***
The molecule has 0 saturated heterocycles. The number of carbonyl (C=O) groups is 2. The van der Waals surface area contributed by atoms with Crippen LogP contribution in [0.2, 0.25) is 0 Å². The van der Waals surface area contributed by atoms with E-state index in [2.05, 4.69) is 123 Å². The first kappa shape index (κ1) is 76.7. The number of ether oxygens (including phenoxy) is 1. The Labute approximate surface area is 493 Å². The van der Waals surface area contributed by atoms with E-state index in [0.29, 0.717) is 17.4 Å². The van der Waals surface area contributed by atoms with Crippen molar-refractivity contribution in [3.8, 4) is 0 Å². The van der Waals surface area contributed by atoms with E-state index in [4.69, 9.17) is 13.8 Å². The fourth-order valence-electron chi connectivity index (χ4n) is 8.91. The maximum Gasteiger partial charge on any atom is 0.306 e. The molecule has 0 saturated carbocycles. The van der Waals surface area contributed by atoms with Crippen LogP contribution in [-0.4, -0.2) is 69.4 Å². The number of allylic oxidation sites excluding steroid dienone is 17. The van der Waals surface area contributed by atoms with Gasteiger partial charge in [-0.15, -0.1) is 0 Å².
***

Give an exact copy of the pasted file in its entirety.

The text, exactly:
The molecule has 0 saturated heterocycles. The number of carbonyl (C=O) groups is 2. The van der Waals surface area contributed by atoms with Crippen LogP contribution in [0.2, 0.25) is 0 Å². The van der Waals surface area contributed by atoms with E-state index in [2.05, 4.69) is 123 Å². The first kappa shape index (κ1) is 76.7. The number of ether oxygens (including phenoxy) is 1. The Labute approximate surface area is 493 Å². The van der Waals surface area contributed by atoms with E-state index in [0.29, 0.717) is 17.4 Å². The van der Waals surface area contributed by atoms with Crippen molar-refractivity contribution in [3.8, 4) is 0 Å². The van der Waals surface area contributed by atoms with E-state index in [4.69, 9.17) is 13.8 Å². The fourth-order valence-electron chi connectivity index (χ4n) is 8.91. The maximum Gasteiger partial charge on any atom is 0.306 e. The molecule has 0 saturated carbocycles. The van der Waals surface area contributed by atoms with Crippen LogP contribution in [-0.4, -0.2) is 69.4 Å². The number of allylic oxidation sites excluding steroid dienone is 17. The van der Waals surface area contributed by atoms with Gasteiger partial charge in [-0.15, -0.1) is 0 Å².